1 CHICAGO PROGRAM - Entrepreneurship PRACTICUM - INDEPENDENT STUDY PROJECT/FALL 2011 Instructor: Tom Cassell Meeting Times: Tuesdays 1:00pm-3:00pm and Thursdays from 4:00-6:00pm (however times and dates will change to facilitate meetings.) This course meets regularly as a Practicum for the first seven weeks of the semester and then individual/group meetings will take place to accommodate the need for students to work on their ISP s. Office Hours: by appointment COURSE DESCRIPTION Practicum Focus Micro Enterprise and Community The purpose of the Practicum is to provide students with an understanding of the building blocks of a successful micro enterprise and its relationship to its community. During the first seven weeks of the semester, we will meet and visit local Chicago-based small businesses and micro enterprises like Shawnimals, Cambodian Museum, Dogone Fun, Bikram Yoga College of India, and others. Using these businesses as laboratories, students will connect key concepts discussed in class to the real world experience of being an entrepreneur. During the seventh week of the semester students will begin to focus on their Individual Study Project. The instructor will work with students to develop a proposal that can be successfully completed during the program. Independent Study Project The Independent Study Project (ISP) is designed to give students the opportunity to delve more deeply into a topic, field or discipline of their choosing. Students practice using the resources of a major metropolitan area to propose, complete and present a phase or phases of a substantial, selfgenerated professional, scholarly or creative project. LEARNING GOALS AND OBJECTIVES Practicum: Examine the symbiotic relationship between community and micro enterprise. Gain a better understanding of the entrepreneurial experience. Evaluate the building blocks of a successful enterprise. Identify key components that are used to evaluate a product or service s viability. Leave the class with a full understanding of how to start a micro enterprise. Independent Study Project: Identify a topic of inquiry relevant to the Chicago experience. Develop self-directed skills in primary and secondary research, identifying local resources, developing and executing a plan of inquiry and contributing to the knowledge base of the city. Keep track of work and work habits. Document and present work. Seek, receive, and use criticism from peers and experts. Effectively critique your own work. Plan projects effectively (making use of time, money, materials, people, and institutions). Work independently. Give an effective presentation of work and analysis of an issue or topic.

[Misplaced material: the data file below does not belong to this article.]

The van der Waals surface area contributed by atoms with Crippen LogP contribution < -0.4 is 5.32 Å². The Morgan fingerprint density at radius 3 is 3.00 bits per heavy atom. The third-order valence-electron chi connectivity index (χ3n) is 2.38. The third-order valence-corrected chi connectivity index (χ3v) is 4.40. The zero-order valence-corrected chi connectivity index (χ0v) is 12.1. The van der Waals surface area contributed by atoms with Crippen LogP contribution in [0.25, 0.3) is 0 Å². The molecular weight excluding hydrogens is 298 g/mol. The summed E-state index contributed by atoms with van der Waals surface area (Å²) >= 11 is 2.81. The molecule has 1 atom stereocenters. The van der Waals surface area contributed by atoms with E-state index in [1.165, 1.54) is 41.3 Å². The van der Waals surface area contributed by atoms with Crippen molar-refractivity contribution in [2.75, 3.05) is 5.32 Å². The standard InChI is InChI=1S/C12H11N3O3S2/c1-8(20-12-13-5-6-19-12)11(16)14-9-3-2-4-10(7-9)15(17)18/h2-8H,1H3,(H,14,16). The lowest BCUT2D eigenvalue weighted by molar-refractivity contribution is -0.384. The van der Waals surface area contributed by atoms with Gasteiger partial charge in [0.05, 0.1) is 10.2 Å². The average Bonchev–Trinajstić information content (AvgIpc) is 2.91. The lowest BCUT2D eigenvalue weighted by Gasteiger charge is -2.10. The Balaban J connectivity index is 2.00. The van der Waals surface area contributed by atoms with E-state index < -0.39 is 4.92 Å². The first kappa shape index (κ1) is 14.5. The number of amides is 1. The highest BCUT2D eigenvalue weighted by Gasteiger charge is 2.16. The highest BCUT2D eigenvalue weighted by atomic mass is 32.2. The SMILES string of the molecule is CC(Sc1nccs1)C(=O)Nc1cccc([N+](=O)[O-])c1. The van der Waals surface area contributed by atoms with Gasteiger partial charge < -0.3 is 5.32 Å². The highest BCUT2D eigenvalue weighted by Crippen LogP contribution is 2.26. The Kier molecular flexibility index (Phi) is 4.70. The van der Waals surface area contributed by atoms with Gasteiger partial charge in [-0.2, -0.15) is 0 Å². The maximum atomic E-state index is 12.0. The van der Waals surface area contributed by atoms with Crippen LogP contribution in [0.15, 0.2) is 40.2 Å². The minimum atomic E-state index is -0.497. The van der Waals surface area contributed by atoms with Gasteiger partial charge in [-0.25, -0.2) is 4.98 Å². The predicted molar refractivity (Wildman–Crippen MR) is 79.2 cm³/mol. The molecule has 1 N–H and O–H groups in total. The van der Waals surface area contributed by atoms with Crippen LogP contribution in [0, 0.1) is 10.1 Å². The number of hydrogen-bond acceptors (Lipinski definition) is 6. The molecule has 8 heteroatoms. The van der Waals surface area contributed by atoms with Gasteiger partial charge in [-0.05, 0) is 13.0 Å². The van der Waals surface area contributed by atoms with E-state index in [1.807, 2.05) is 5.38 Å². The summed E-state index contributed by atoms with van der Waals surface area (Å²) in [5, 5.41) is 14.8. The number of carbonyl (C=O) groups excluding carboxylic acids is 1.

2 TYPES OF ISP S 1. Professional: A focused project that provides a valuable contribution to an organization and enables the student to gain professional experience. Professional ISP s are project-based and require student to work in conjunction with faculty approved third party beneficiaries. Students must provide details of the agreement such as timeline, deliverables and submission of final product with the third party as part of the ISP proposal. Examples include: developing marketing materials such as newsletters, websites, brochures; creating a volunteer or employee curriculum/training session or guide; analyzing data and making recommendations; designing an employee/volunteer/client satisfaction survey, etc. 2. Creative: A project that involves some form of creative expression that has a specific purpose and is meaningfully connected to the final body of work. Students working on creative ISP s will be responsible for documenting the evolution of the project, and reflecting on the creative process as well as being accountable for industry/professional standards. Examples include: A compilation of original photos; audio, video, podcast documentary that tells a compelling story about an issue or situation you are passionate about; production of a theatrical, musical or artistic performance; paintings, drawings, poetry, etc. 3. Scholarly: Developing a research question, utilizing primary and secondary documented sources to support the analysis, and establishing conclusions. Scholarly ISP's take the form of a formal research paper no less than 10 pages in length, double-spaced, and no more than 12- point font. Past ISP Titles have included: The Chicago 2016 Olympic Bid: An Analysis of the Community Benefits Agreement ; Subprime lending in Chicago and the Disproportionate Impact on Neighborhoods ; Issues and Images: Chicago Artists Contemporary Portraiture 4. Experiential: Active engagement and exploration around an issue, organization, training certification or career preparation. Examples include: A social action project, a significant volunteer experience with a Chicago non-profit organization ie: participation in a mentoring/tutoring program, performing an ongoing service to a designated population, or life skill challenge ie: attending training/workshops to enhance or build relevant skills. Students choosing this option are expected to commit a minimum of 50 hours towards the project. NOTE: Internships sites can be an extremely useful resource for students as potential projects are considered for completion of the ISP component. Students are encouraged to leverage these opportunities. It is essential that the ISP have separate, distinct tasks and expectations from the Internship component. Students interested in leveraging their Internship as a resources for any type of ISP, must receive approval from the ISP faculty member who will verify the project with the Internship faculty member. ISP REQUIREMENTS: 1. Submission of a Formal ISP Proposal: Your formal proposal should describe the objective of this project including some contextualization of your topic (how is this relevant to the community and/or city?), include a bibliography that identifies relevant resources (organizations, people, written, audio and visual materials) and outline all relevant work/tasks, including a working timeline. At this time, you should also submit your list of questions for your in-depth interview and a draft of your thesis statement.